Fort Myers Criminal LawyersWhether a defendant has been stopped and arrested for DUI or they learn they are the target of an investigation involving a financial crime, skilled and experienced Fort Myers criminal lawyers can protect their rights against overzealous law enforcement and prosecutors. Although a misdemeanor or felony conviction often results in significant formal penalties and long-term informal consequences, individuals accused of a crime can significantly improve their prospects for a positive outcome by asserting the constitutional right not to talk to law enforcement and to assist on legal representation. While a police officer, investigator, or detective might claim a defendant can improve their situation by “telling their side of the story,” law enforcement personnel are probing for evidence to support their prosecution.
Fort Myers DUI LawyersIf one is pulled over by law enforcement, the basis of the stop will usually be the officer’s observation of a traffic violation or so-called “erratic driving.” The officer will then use the stop to ask questions and observe the responses. Depending on this interaction, the officer frequently will ask one to perform standardized field sobriety tests (SFSTs). In Florida, these standardized field sobriety tests often include:
- The Horizontal Gaze Nystagmus Test: During this test, the police officer monitors the suspect’s eyes while they trail a slow moving object, typically a small flashlight held by the officer. As they watch, the officer is looking for signs of intoxication or impairment including not being able to smoothly follow the object, an involuntary jerking of the eye called nystagmus when the eye has moved as far as it can to the right or left, and an involuntary jerk in the eyes when moved 45 degrees to the right or left.
- The One-Leg Stand Test: To start this test, the officer provides the suspect with instructions while they are still standing with both feet on the ground and their hands at their sides. The suspect must then lift one foot at least six inches off the ground while keeping the base of their foot parallel to the floor. They must then begin counting with their eyes on their raised foot until instructed by the officer to stop. While the suspect counts, the officer will be looking for signs of intoxication including swaying on one foot, using their arms to balance, hoping to remain balanced, and dropping their raised foot before told to do so by the officer.
- The Walk and Turn Test: This test is the traditional straight-line test that is typically used by officers in both Florida and across the country. To begin with, the officer provides instructions to the suspect while they are standing with their feet on the ground and hands at their sides. The suspect then takes nine steps forward walking heel-to-toe in a straight line. After taking nine steps, the suspect will turn around and take nine steps back to their starting position. During this process, the officer is looking for several signs of impairment including if the suspect cannot stay balanced, lose their balance while turning, or has to stop to regain their balance, if they begin walking before the officer finishes the instructions, if they use their arms to steady themselves, if they don’t walk heel-to-toe, and if they take the wrong number of steps.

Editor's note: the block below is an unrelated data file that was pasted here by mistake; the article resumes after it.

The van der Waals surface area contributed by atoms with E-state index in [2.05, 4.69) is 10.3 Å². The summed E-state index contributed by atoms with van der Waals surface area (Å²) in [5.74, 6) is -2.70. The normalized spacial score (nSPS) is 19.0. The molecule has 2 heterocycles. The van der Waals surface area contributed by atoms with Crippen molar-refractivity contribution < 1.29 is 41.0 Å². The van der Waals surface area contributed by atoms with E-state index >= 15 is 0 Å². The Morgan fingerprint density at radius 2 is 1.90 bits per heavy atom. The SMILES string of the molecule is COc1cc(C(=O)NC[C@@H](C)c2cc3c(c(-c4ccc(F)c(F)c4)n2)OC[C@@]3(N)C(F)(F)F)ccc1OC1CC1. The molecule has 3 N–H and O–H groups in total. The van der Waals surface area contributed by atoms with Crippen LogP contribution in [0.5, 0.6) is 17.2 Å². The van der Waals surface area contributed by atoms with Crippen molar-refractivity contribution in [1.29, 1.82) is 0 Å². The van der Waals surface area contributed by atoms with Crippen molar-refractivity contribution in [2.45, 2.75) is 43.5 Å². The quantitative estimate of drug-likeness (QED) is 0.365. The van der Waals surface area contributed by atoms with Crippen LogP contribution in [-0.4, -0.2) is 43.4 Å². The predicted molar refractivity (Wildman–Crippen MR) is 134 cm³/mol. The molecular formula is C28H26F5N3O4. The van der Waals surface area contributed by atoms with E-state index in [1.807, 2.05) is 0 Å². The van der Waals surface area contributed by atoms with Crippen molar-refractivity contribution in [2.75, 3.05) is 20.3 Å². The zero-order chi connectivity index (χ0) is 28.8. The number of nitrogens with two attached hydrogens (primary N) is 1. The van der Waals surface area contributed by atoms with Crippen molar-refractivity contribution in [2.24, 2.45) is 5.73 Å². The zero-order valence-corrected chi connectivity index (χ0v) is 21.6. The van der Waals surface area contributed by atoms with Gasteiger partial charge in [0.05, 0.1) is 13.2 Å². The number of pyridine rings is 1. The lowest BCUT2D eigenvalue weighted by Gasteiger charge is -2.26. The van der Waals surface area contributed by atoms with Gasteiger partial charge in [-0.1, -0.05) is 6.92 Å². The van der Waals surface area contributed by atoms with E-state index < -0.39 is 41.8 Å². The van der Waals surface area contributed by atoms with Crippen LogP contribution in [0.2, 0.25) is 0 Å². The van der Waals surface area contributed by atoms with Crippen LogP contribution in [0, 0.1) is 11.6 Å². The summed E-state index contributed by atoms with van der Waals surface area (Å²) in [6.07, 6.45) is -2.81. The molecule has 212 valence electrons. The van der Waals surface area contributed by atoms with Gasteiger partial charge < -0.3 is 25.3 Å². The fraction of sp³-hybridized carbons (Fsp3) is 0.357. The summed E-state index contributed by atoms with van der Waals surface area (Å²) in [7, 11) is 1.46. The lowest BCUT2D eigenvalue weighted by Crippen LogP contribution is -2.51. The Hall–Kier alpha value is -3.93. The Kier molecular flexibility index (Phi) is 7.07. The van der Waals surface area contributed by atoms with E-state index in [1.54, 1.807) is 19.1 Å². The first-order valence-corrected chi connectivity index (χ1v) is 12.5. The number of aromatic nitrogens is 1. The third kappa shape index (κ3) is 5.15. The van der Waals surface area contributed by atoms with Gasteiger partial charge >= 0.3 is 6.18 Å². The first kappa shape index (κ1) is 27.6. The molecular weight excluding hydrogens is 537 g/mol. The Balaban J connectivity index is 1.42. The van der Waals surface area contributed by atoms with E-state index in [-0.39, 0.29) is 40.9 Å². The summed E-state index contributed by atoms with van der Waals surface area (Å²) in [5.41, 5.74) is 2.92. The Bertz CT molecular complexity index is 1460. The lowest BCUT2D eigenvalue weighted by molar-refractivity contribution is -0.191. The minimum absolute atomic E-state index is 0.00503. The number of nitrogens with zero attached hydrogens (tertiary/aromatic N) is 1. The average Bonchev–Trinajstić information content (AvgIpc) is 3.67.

- Exposing officer errors in conducting SFSTs
- Providing explanations for failing the tests unrelated to intoxication
- Failure to calibrate the breath testing machine
- Contamination of blood or urine samples
- False positive breath tests from a low carb diet, GERD, vomiting, or acid reflux
- Driving Under the Influence (DUI): If you are operating a motor vehicle with a blood-alcohol level of .08% or above, you are violating Florida DWI laws and may have penalties including a $500-$2,000 fine. The punishments are even more severe if you’re charged with a DUI as a minor.
- Vehicular Manslaughter: This crime occurs when someone’s reckless actions or behavior while operating a motor vehicle cause the untimely death of another person. Under Florida Law, vehicular homicide is a second-degree felony. Those convicted of vehicular manslaughter can be punished with up to fifteen years in a Florida State Prison.
- DUI Accidents: If you’re involved a DUI crash, the penalties can be severe and vary depending on the type of property damage and injuries suffered as a result of the crash. Minor injuries and property damage are considered to be first degree felonies and can carry a maximum penalty of one year in county jail. More serious crimes, however, can carry a maximum penalty of 30 years in prison.
- Boating DUI: Florida law prohibits operating a vessel with a blood-alcohol level at or above .08%. Depending on the type of accident, the suspect doesn’t necessarily need to have been driving the vessel to be charged with a boating DUI if an accident occurs as a result of their intoxication
- Felony DUI: If you have received two DUI convictions within the past 10 years and are found guilty of drinking and driving again, you can be charged with a felony DUI. If you are later charged with a DUI a fourth time, this charge will automatically be filed as a federal DUI which carries much harsher penalties than non-federal DUIs.
- DUI with Prior Convictions: The severity to which you can be punished after receiving a DUI with prior convictions on your record depends on how recent the other convictions were, the type of convictions they were, and the severity of the actions punished in the convictions. Depending on the circumstances, you may be fined $2,000-$10,000 and face a jail sentence from 30 days to five years.
- Implied Consent Law Refusals: Florida’s implied consent law states that if you are arrested by an officer who had probable cause to believe that you were driving under the influence, you automatically give your consent to a chemical test of your blood, breath, or urine to determine your BAC. Refusing to take these tests can lead to a year or longer suspension of your driving license.